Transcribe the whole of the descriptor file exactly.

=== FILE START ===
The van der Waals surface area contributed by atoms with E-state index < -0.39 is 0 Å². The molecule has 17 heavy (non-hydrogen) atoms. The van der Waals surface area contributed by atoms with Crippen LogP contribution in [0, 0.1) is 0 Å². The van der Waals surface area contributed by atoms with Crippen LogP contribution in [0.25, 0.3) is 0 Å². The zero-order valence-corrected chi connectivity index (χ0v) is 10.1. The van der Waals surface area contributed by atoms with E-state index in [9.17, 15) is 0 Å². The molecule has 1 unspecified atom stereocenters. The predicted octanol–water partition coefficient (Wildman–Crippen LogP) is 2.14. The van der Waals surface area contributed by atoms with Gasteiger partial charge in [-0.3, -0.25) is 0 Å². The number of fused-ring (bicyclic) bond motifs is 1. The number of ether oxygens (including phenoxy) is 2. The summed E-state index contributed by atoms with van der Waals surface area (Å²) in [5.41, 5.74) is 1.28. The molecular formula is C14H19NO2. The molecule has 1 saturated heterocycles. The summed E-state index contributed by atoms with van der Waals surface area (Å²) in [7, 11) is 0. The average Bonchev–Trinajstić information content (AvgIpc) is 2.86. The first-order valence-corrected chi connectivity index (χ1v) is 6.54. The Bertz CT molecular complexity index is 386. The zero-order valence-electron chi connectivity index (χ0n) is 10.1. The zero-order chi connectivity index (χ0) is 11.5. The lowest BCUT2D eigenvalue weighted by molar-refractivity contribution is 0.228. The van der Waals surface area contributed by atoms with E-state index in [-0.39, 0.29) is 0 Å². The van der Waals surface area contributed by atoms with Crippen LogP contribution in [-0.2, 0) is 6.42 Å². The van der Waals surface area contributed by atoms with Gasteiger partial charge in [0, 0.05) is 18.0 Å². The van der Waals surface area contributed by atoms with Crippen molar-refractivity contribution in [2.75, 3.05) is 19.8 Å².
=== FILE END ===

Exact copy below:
The van der Waals surface area contributed by atoms with E-state index < -0.39 is 0 Å². The molecule has 17 heavy (non-hydrogen) atoms. The van der Waals surface area contributed by atoms with Crippen LogP contribution in [0, 0.1) is 0 Å². The van der Waals surface area contributed by atoms with Crippen LogP contribution in [0.25, 0.3) is 0 Å². The zero-order valence-corrected chi connectivity index (χ0v) is 10.1. The van der Waals surface area contributed by atoms with E-state index in [9.17, 15) is 0 Å². The molecule has 1 unspecified atom stereocenters. The predicted octanol–water partition coefficient (Wildman–Crippen LogP) is 2.14. The van der Waals surface area contributed by atoms with Gasteiger partial charge in [-0.3, -0.25) is 0 Å². The number of fused-ring (bicyclic) bond motifs is 1. The number of ether oxygens (including phenoxy) is 2. The summed E-state index contributed by atoms with van der Waals surface area (Å²) in [5.41, 5.74) is 1.28. The molecular formula is C14H19NO2. The molecule has 1 saturated heterocycles. The summed E-state index contributed by atoms with van der Waals surface area (Å²) in [7, 11) is 0. The average Bonchev–Trinajstić information content (AvgIpc) is 2.86. The first-order valence-corrected chi connectivity index (χ1v) is 6.54. The Bertz CT molecular complexity index is 386. The zero-order valence-electron chi connectivity index (χ0n) is 10.1. The zero-order chi connectivity index (χ0) is 11.5. The lowest BCUT2D eigenvalue weighted by molar-refractivity contribution is 0.228. The van der Waals surface area contributed by atoms with E-state index in [-0.39, 0.29) is 0 Å². The van der Waals surface area contributed by atoms with Crippen LogP contribution in [-0.2, 0) is 6.42 Å². The van der Waals surface area contributed by atoms with Gasteiger partial charge in [0, 0.05) is 18.0 Å². The van der Waals surface area contributed by atoms with Crippen molar-refractivity contribution in [2.75, 3.05) is 19.8 Å².